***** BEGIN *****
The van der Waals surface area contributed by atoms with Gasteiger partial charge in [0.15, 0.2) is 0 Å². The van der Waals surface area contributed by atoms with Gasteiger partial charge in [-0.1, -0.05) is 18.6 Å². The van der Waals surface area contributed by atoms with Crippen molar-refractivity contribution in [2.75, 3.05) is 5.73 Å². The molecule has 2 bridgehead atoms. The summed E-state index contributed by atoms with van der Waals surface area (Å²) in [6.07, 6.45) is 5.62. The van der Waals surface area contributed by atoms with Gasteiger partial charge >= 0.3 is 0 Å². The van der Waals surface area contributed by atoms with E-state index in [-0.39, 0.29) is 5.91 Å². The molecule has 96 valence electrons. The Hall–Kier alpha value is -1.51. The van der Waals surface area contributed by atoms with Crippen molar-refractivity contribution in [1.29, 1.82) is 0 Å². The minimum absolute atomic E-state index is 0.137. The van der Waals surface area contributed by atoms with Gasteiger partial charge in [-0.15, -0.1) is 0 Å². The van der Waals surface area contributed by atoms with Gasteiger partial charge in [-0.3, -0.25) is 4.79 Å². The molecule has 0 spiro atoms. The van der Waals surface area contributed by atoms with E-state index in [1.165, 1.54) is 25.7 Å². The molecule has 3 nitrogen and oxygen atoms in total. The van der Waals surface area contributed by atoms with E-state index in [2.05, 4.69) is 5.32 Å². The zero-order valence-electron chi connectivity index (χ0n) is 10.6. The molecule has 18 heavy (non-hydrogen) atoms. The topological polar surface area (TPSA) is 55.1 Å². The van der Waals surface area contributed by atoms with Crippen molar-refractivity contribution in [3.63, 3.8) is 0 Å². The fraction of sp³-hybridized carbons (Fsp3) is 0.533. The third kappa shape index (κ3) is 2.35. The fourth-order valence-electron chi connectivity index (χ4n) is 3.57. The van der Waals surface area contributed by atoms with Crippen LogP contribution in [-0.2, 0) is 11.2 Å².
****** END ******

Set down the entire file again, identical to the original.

The van der Waals surface area contributed by atoms with Gasteiger partial charge in [0.15, 0.2) is 0 Å². The van der Waals surface area contributed by atoms with Gasteiger partial charge in [-0.1, -0.05) is 18.6 Å². The van der Waals surface area contributed by atoms with Crippen molar-refractivity contribution in [2.75, 3.05) is 5.73 Å². The molecule has 2 bridgehead atoms. The summed E-state index contributed by atoms with van der Waals surface area (Å²) in [6.07, 6.45) is 5.62. The van der Waals surface area contributed by atoms with Gasteiger partial charge >= 0.3 is 0 Å². The van der Waals surface area contributed by atoms with E-state index in [-0.39, 0.29) is 5.91 Å². The molecule has 96 valence electrons. The Hall–Kier alpha value is -1.51. The van der Waals surface area contributed by atoms with Crippen molar-refractivity contribution in [1.29, 1.82) is 0 Å². The minimum absolute atomic E-state index is 0.137. The van der Waals surface area contributed by atoms with Gasteiger partial charge in [-0.15, -0.1) is 0 Å². The van der Waals surface area contributed by atoms with Gasteiger partial charge in [-0.3, -0.25) is 4.79 Å². The molecule has 0 spiro atoms. The van der Waals surface area contributed by atoms with E-state index in [1.165, 1.54) is 25.7 Å². The molecule has 3 nitrogen and oxygen atoms in total. The van der Waals surface area contributed by atoms with E-state index in [2.05, 4.69) is 5.32 Å². The zero-order valence-electron chi connectivity index (χ0n) is 10.6. The molecule has 18 heavy (non-hydrogen) atoms. The topological polar surface area (TPSA) is 55.1 Å². The van der Waals surface area contributed by atoms with Crippen molar-refractivity contribution in [3.63, 3.8) is 0 Å². The fraction of sp³-hybridized carbons (Fsp3) is 0.533. The third kappa shape index (κ3) is 2.35. The fourth-order valence-electron chi connectivity index (χ4n) is 3.57. The van der Waals surface area contributed by atoms with Crippen LogP contribution in [-0.2, 0) is 11.2 Å².